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Most of my interviews were conducted at the student recreation center, The Perch. The reason for this was because it was the easiest place for George to reach given his loaded schedule and that he absolutely adores Ping-Pong. Some supplementary interviews were only given if I agreed to play him in a few rounds. The highest I've ever scored against him was one point, and it was due to George hitting the net.

I would often have to remind him of the interviews due to him challenging anyone who walked in. I guess I was too easy a target for him.

George claims Ping-Pong is not only his favorite game, but that he is one of its best players. He does not like to lose, and if he does, he immediately demands a rematch. There is no doubt that George's competitive nature is born of his home and the conditions through which he struggled. Everything was a competition for him growing up. The strongest and smartest prospered and there was no prize for second place. Seeing how such conditions have shaped him into such a perfectionist is hardly surprising, but it is his humility mixed with this competitive edge that is truly intriguing. He will celebrate his accomplishments and victories, but he never forgets to praise his opponents. He is magnanimous in victory and he uses his defeats to fuel his drive for future success.   

As George has stated many times over in many of these interviews, he is extremely extroverted. He can strike up a converation with a total stranger in less than a minute. The picture to the left was taken when he met a number of club soccer players. Within minutes, George knew all their names, got himself invited to play in an game, exchanged phone numbers, and proceeded to teach these people juggling tricks he had learned back home in Sierra Leone.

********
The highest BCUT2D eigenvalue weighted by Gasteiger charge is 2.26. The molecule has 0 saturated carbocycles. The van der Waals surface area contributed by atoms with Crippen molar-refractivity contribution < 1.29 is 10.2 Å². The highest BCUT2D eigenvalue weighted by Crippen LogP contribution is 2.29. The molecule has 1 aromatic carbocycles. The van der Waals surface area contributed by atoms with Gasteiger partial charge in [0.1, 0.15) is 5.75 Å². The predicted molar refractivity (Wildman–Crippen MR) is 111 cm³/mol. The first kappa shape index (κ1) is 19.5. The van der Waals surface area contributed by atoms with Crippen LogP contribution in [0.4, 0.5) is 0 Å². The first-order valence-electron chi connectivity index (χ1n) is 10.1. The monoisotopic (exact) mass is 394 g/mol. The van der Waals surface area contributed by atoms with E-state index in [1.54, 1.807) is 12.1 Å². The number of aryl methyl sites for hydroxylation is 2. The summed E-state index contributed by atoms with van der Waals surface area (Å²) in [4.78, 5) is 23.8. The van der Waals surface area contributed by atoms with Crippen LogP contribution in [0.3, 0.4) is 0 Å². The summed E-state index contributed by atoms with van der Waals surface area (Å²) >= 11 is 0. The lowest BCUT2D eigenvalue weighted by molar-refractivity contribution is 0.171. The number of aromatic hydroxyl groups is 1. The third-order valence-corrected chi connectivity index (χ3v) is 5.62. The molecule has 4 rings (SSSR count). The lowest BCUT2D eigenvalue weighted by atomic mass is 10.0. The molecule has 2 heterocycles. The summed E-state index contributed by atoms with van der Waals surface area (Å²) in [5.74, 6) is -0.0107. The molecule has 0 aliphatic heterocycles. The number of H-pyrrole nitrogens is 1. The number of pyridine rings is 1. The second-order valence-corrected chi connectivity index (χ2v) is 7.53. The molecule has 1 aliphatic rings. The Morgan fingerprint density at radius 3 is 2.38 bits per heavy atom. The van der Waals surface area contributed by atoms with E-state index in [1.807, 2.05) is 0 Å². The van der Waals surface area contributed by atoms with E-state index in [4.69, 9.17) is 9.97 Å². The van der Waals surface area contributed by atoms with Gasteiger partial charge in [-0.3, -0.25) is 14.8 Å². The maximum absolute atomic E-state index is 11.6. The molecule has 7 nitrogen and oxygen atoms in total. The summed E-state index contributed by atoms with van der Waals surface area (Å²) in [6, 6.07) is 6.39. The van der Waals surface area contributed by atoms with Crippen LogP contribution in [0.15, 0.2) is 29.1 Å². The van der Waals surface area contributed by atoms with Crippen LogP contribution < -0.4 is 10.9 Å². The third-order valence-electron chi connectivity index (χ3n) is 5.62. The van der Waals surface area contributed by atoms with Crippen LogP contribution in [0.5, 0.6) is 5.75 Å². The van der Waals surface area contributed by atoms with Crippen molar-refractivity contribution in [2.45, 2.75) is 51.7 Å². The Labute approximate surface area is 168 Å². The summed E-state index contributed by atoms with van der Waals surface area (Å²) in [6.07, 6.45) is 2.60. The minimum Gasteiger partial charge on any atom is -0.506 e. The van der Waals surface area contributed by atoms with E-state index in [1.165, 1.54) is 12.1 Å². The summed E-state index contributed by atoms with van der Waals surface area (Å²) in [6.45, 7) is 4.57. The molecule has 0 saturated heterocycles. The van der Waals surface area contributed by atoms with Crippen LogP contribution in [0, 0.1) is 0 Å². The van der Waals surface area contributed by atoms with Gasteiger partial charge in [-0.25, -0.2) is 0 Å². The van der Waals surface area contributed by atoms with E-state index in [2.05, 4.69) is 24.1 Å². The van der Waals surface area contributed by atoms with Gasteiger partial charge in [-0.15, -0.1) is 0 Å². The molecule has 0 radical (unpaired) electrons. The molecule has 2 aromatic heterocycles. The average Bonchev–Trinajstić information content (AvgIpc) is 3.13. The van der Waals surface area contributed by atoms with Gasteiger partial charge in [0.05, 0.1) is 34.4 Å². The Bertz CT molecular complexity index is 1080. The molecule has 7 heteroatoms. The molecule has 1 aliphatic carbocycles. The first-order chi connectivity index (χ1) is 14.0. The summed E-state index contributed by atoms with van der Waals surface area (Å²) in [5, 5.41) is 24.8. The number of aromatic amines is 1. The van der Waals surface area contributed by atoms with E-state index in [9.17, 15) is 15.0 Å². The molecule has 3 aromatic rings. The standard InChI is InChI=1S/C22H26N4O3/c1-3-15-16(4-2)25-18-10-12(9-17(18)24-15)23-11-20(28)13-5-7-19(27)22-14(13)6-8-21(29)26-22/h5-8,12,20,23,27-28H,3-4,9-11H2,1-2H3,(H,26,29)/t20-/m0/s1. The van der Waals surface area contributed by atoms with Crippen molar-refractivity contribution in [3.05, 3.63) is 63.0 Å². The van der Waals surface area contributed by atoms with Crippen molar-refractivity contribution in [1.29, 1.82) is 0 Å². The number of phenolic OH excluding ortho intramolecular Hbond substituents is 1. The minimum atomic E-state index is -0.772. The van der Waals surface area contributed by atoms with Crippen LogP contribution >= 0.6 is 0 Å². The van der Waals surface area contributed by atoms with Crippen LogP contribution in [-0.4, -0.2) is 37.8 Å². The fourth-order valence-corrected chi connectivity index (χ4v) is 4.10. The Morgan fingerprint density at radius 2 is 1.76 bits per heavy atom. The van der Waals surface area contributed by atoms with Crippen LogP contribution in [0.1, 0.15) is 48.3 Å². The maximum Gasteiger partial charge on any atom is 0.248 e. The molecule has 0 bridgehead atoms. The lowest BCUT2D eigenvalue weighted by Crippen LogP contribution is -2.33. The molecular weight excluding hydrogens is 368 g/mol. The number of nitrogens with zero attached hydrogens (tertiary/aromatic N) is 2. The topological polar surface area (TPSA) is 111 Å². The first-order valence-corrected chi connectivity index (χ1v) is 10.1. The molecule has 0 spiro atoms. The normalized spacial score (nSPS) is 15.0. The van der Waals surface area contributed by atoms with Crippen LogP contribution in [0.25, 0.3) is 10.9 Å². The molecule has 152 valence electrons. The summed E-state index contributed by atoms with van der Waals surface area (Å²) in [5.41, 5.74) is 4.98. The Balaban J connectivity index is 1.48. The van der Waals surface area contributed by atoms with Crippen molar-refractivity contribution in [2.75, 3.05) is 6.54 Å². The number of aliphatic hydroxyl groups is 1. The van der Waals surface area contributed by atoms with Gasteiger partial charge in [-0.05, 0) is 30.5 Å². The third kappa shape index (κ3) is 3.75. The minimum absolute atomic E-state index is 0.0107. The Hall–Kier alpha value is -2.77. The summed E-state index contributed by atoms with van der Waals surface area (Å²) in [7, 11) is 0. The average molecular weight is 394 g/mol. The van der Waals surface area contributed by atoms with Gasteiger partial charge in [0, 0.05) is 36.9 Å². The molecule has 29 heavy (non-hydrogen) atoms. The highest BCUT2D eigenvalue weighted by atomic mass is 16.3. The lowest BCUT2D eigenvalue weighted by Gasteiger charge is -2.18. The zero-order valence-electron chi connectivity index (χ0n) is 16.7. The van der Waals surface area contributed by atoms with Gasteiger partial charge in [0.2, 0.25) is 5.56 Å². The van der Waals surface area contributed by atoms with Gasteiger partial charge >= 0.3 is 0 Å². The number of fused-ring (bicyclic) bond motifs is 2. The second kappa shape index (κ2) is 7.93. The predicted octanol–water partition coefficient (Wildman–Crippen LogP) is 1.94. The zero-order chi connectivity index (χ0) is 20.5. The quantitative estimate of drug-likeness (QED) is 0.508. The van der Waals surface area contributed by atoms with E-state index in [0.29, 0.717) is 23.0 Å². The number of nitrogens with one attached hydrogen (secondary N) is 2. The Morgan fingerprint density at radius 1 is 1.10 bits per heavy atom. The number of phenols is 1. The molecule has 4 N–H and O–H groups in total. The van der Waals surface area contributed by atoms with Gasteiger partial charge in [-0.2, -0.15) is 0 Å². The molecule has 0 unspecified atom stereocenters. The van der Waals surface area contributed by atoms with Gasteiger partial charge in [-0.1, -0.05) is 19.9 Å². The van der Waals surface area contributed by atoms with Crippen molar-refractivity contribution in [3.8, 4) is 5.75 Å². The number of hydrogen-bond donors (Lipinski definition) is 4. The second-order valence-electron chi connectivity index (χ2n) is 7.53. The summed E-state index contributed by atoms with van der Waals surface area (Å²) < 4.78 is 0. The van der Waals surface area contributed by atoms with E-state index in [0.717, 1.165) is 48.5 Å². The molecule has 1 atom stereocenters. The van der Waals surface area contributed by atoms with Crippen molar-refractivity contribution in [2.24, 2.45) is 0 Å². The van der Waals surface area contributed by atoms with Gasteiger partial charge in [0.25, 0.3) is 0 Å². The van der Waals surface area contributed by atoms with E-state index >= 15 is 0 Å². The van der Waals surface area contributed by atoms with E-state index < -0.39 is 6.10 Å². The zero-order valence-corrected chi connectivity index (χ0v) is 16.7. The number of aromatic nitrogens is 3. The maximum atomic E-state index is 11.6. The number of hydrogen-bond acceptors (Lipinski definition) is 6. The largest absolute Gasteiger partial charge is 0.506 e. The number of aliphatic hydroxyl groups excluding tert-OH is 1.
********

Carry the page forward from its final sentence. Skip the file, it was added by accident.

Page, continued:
George has also stated on record many times that such a thing was near impossible where he grew up. People never spoke to each other in such a manner, let alone to strangers or newcomers. As such, he takes every given oppertunity to make new friends or network with people.

This game was the price to pay for George to read his latest poem Unknown Rivers. After yet another thorough thrashing and a short victory dance, George proceeded to read his poem. His demenor changed from the jovial, proud Ping Pong champion of SJU to a somber and throughtful social activist. It was hard to believe he had just been dancing to another 21 to 0 victory just moments before.


 His poem reflected his fears for his nation's future and how the government of Sierra Leone's irresponsible handling of his country's precious metals and exports as well as their near total disregard for the needs of the people they claimed to represent. He fears more than anything that if a genuine change from this behavior is not made, Sierra Leone will once more crumble into the type of violent chaos and suffering that he witnessed during the decade long civil war.

George keeps most of his poems and drafts in journals such as this one, which he acquired during a trip to Paris, France. Unknown Rivers

is one of the many such poems contained within its pages. Though I desperately wanted to see inside, George is very protective of his work, even the concepts and rough drafts, so I wasn't allowed to take a look inside. This picture of its cover is the second best photo of it I can get.


The Journal, as mentioned before, was aquired by George in Paris during a trip related to his charity work. As George is very sentimental, he felt that it was only appropriate to take something with him when he left the City of Light. Thus, this journal came to be his primary means of recording his raw ideas. 

One of George's greatest joys is seeing his work being appreciated by others. Needless to say, seeing his work in the University's paper makes him extatic.


 Oh Mama Africa is George's ode to his home continent. In it, he expresses his pride in being an African as well as his hopes for his home's future and his fear and pain over how the people of his home in Sierra Leone have been made to suffer. 

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